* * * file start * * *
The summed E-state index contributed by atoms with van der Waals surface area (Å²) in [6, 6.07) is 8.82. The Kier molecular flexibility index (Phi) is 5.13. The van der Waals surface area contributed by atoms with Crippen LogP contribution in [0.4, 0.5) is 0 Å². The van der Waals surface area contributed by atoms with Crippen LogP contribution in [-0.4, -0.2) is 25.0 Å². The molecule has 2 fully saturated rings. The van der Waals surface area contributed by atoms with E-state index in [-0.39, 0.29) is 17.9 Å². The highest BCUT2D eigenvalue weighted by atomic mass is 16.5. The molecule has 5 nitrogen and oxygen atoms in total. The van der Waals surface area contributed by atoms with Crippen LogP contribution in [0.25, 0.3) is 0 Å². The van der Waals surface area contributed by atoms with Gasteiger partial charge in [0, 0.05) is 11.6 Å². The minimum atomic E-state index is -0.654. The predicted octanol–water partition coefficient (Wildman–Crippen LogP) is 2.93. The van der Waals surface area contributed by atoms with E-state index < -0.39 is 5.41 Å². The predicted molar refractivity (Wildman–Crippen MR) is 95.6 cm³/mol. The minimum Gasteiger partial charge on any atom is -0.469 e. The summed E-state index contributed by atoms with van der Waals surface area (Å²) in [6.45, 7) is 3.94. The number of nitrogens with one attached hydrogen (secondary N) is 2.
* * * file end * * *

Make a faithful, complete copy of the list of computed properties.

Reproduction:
The summed E-state index contributed by atoms with van der Waals surface area (Å²) in [6, 6.07) is 8.82. The Kier molecular flexibility index (Phi) is 5.13. The van der Waals surface area contributed by atoms with Crippen LogP contribution in [0.4, 0.5) is 0 Å². The van der Waals surface area contributed by atoms with Crippen LogP contribution in [-0.4, -0.2) is 25.0 Å². The molecule has 2 fully saturated rings. The van der Waals surface area contributed by atoms with E-state index in [-0.39, 0.29) is 17.9 Å². The highest BCUT2D eigenvalue weighted by atomic mass is 16.5. The molecule has 5 nitrogen and oxygen atoms in total. The van der Waals surface area contributed by atoms with Crippen LogP contribution in [0.25, 0.3) is 0 Å². The van der Waals surface area contributed by atoms with Gasteiger partial charge in [0, 0.05) is 11.6 Å². The minimum atomic E-state index is -0.654. The predicted octanol–water partition coefficient (Wildman–Crippen LogP) is 2.93. The van der Waals surface area contributed by atoms with E-state index < -0.39 is 5.41 Å². The predicted molar refractivity (Wildman–Crippen MR) is 95.6 cm³/mol. The minimum Gasteiger partial charge on any atom is -0.469 e. The summed E-state index contributed by atoms with van der Waals surface area (Å²) in [6.45, 7) is 3.94. The number of nitrogens with one attached hydrogen (secondary N) is 2.